But I also enjoyed what was new here: five essays and a foreword by Alan Ball, the creator of “Six Feet Under,” the HBO television series. This is memento mori and more. There is even a lyrical meditation on the passing of his old dog, Bill. But my favorite is “Miracle,” where Lynch reflects on his friend Seamus Heaney and the poem Heaney wrote with that title:

In Ireland the dead are shouldered to the opened ground and lowered in with ropes by the pallbearers. After the priest has had his say, the grave is filled in by family and friends. The miracle of life and the mystery of death are unambiguously tethered by a funiculus of grave ropes and public grieving, religiously bound by the exercise of large muscle duties.... Maybe what we miss are the ordinary miracles, the ones who have known us all along—the family and friends, the fellow pilgrims who show up, pitch in and do their parts to get us where we need to go.

My favorite memoir this year is one that many of you will have already heard about. It has been reviewed nearly everywhere because it ought to have been. Sister Helen Prejean’s River of Fire: My Spiritual Journey (Random House, $27, 320p), had been long-awaited. It tells more of the story of her life than Dead Man Walking (1993) did: the transformation of a woman, who had better be named a saint one day, from life in a convent in the late 1950s, teaching white kids in suburban Catholic schools, to living in an African-American housing project and corresponding with and companioning death row inmates.

My favorite memoir this year is one that many of you will have already heard about: Sister Helen Prejean’s River of Fire: My Spiritual Journey.

The fire metaphor of the book’s title comes from a quotation of St. Bonaventure:" Ask not for understanding, ask for the fire." She could have called it “Being Alive” instead. I love this:

As far back as I can remember, I’ve had a vivid sense of being alive. I’d close my eyes and there it was, the feeling: I am. I’m me. I’m alive, having all of these thoughts in my head, which only I know. It still amazes me that I’m alive and thinking—I am always thinking—and I can’t get over it when I open a book and I’m allowed to descend into the inner sanctuary of another’s thoughts.

I have heard that filmmakers often schedule theatrical releases for late in the year when they have expectations of winning awards. Apparently, the memories of judges for the Academy of Motion Picture Arts and Sciences are short, and they are more likely to nominate a film that was in the theaters in December over one that left them in March. I doubt the publishers of The Selected Letters of Ralph Ellison, edited by John F. Callahan and Marc C. Conner (Random House, $50, 1,072p) used such logic for its late release date, but maybe so. I have only had a week with this book and I already know it is my book of the year. Call me sentimental at Christmastime, but I never am. I winced as I bought this one: the price, the size. My wife chides my enthusiasm for fat volumes that are outside subject areas where I should be spending my increasingly precious reading time, and she is right: I often do not read past the first 50 pages. This one is different.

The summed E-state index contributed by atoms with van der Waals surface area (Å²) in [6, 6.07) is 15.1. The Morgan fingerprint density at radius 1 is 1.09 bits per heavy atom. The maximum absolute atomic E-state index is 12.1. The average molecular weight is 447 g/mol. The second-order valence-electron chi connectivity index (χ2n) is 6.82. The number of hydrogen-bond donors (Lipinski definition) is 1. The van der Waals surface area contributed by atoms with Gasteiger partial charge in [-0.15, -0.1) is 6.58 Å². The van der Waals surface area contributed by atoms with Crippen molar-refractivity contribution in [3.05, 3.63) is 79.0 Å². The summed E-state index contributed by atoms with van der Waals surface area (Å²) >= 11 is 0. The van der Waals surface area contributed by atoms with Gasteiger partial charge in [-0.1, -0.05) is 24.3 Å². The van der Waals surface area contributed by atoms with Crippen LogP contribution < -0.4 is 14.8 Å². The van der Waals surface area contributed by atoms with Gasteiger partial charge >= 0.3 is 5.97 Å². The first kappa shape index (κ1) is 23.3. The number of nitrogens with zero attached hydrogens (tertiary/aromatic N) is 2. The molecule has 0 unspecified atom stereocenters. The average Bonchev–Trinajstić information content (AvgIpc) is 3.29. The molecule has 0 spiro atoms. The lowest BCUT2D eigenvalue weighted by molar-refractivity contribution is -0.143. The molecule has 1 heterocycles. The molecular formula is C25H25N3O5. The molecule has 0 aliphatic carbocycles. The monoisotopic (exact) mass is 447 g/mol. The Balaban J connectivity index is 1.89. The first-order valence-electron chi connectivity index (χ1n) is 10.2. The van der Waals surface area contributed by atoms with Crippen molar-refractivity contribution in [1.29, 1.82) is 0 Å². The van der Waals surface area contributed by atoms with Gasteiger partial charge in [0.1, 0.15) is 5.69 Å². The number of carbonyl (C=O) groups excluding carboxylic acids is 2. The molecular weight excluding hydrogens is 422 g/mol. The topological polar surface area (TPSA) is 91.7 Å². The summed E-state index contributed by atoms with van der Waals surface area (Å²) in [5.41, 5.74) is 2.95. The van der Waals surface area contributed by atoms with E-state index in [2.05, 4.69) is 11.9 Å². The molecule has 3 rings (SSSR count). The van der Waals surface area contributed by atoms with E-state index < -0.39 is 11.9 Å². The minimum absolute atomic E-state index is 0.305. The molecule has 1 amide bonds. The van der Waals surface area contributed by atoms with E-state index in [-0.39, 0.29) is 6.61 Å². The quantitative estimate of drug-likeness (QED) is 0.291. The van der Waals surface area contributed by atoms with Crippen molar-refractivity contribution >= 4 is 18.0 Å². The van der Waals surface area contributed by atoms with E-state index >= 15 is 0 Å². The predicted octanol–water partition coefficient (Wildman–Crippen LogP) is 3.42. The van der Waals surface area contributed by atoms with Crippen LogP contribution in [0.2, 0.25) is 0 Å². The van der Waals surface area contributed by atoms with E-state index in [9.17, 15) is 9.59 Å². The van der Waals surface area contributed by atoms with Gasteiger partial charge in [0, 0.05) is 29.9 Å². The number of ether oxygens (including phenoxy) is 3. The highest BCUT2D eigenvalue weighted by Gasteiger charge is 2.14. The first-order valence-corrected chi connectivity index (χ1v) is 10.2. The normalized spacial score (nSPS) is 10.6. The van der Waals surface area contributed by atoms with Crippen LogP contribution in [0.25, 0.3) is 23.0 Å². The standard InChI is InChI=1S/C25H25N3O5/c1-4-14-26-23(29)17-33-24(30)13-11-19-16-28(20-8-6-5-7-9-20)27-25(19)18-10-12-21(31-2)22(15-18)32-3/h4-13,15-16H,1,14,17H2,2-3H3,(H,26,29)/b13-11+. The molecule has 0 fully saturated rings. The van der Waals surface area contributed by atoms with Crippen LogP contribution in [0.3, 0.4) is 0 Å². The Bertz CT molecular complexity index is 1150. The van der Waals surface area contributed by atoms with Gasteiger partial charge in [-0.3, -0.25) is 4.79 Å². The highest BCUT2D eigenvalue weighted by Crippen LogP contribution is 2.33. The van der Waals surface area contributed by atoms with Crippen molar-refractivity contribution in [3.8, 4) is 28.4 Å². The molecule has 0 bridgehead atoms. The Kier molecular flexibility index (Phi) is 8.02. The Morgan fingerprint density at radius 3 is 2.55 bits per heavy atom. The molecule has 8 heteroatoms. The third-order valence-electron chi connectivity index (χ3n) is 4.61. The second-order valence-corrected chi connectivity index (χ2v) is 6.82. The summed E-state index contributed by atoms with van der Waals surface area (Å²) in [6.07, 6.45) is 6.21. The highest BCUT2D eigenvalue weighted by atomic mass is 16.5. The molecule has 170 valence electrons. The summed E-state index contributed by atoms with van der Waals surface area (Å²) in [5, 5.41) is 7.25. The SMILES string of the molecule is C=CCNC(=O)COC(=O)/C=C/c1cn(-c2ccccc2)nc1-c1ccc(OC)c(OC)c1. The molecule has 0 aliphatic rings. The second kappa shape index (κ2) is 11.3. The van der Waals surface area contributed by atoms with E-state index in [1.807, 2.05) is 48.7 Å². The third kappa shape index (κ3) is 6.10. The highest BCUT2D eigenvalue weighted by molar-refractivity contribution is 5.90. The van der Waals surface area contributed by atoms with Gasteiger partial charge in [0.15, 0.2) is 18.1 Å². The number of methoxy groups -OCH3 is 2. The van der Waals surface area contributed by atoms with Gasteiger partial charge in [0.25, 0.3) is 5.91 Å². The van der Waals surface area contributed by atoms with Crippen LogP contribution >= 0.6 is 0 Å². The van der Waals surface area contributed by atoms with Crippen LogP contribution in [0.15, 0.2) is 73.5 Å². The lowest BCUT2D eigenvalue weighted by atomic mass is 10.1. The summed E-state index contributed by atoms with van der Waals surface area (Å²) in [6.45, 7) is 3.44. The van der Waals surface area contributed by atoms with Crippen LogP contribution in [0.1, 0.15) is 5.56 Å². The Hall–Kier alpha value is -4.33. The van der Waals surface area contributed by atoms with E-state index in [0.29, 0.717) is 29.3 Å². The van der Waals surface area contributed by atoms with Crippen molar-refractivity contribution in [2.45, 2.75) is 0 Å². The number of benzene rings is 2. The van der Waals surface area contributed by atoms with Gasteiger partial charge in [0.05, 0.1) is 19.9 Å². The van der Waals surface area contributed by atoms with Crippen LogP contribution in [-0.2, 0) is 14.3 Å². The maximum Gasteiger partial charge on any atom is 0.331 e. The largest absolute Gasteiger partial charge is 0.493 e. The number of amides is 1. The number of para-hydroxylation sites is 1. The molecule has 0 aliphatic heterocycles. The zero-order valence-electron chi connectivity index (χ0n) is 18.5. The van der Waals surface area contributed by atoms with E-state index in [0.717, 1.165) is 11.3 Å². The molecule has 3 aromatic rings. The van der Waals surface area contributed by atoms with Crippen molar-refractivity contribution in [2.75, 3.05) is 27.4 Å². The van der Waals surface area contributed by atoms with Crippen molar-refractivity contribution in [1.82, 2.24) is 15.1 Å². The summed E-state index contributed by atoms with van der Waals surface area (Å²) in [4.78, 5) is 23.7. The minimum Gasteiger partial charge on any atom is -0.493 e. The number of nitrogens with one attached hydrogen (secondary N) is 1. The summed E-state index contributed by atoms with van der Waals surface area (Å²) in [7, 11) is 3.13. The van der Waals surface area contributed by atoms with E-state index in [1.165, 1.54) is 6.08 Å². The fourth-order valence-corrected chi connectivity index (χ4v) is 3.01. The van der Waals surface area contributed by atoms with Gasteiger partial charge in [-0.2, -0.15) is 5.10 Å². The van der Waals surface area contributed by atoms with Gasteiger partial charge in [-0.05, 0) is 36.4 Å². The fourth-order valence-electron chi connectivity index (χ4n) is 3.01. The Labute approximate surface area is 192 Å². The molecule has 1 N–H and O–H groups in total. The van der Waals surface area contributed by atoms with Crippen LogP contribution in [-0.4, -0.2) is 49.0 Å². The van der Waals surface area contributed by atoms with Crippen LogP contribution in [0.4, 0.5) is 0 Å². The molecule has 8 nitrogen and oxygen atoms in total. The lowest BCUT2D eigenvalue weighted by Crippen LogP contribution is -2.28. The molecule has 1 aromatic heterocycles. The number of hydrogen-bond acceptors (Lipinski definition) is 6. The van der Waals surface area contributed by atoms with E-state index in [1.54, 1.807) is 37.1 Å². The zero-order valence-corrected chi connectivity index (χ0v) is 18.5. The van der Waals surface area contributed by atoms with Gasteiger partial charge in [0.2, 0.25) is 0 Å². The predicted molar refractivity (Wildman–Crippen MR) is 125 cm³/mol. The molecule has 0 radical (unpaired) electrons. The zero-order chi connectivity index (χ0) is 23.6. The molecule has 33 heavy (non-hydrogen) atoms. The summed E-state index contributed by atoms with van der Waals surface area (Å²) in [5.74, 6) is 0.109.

After three days, I am immersed in it, and its richness has me ticking things all over to which I intend to return. I came to these letters not knowing much about their author beyond Invisible Man. But I now know him to be one of the most interesting and endearing literary figures of the last century.

The letters are organized chronologically by decades, beginning in the 1930s when Ellison is a student at Tuskegee Institute, writing home, and later in New York, where he meets Langston Hughes. In the ’40s, he corresponds with Richard Wright (Native Son) and dabbles (who didn’t?) with communism. For the next four decades of this interesting correspondence, there are insights and wisdom on myth, ritual, jazz, the blues, blackness, exile, tragedy, lying, friendship, art, how to fight, love and bravery.

We could use these things, and more, this Advent and Christmas. May we all enjoy the gift of books.